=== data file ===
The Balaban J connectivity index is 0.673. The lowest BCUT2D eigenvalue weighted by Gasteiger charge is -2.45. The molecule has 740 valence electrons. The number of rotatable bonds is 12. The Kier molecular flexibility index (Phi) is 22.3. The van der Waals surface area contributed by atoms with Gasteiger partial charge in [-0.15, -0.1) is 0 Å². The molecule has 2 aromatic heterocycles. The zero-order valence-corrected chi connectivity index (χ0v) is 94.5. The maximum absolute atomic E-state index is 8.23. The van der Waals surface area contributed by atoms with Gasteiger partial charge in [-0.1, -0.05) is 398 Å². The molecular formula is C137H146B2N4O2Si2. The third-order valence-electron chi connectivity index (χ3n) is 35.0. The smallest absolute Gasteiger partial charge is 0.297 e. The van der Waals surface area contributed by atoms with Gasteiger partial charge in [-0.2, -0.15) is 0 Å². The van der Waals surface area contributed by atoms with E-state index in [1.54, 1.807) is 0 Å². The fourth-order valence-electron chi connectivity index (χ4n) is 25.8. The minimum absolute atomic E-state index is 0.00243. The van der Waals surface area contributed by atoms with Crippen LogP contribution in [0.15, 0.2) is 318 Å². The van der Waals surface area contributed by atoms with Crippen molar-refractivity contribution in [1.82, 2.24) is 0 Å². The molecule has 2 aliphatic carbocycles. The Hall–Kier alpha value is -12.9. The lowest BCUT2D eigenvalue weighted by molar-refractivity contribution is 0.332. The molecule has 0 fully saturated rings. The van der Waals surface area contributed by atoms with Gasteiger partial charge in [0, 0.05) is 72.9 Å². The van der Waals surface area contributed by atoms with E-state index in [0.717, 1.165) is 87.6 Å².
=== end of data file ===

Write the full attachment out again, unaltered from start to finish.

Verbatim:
The Balaban J connectivity index is 0.673. The lowest BCUT2D eigenvalue weighted by Gasteiger charge is -2.45. The molecule has 740 valence electrons. The number of rotatable bonds is 12. The Kier molecular flexibility index (Phi) is 22.3. The van der Waals surface area contributed by atoms with Gasteiger partial charge in [-0.15, -0.1) is 0 Å². The molecule has 2 aromatic heterocycles. The zero-order valence-corrected chi connectivity index (χ0v) is 94.5. The maximum absolute atomic E-state index is 8.23. The van der Waals surface area contributed by atoms with Gasteiger partial charge in [-0.1, -0.05) is 398 Å². The molecular formula is C137H146B2N4O2Si2. The third-order valence-electron chi connectivity index (χ3n) is 35.0. The smallest absolute Gasteiger partial charge is 0.297 e. The van der Waals surface area contributed by atoms with Gasteiger partial charge in [-0.2, -0.15) is 0 Å². The van der Waals surface area contributed by atoms with E-state index in [1.54, 1.807) is 0 Å². The fourth-order valence-electron chi connectivity index (χ4n) is 25.8. The minimum absolute atomic E-state index is 0.00243. The van der Waals surface area contributed by atoms with Crippen LogP contribution in [0.15, 0.2) is 318 Å². The van der Waals surface area contributed by atoms with Crippen molar-refractivity contribution in [1.82, 2.24) is 0 Å². The molecule has 2 aliphatic carbocycles. The Hall–Kier alpha value is -12.9. The lowest BCUT2D eigenvalue weighted by molar-refractivity contribution is 0.332. The molecule has 0 fully saturated rings. The van der Waals surface area contributed by atoms with Gasteiger partial charge in [0, 0.05) is 72.9 Å². The van der Waals surface area contributed by atoms with E-state index in [0.717, 1.165) is 87.6 Å².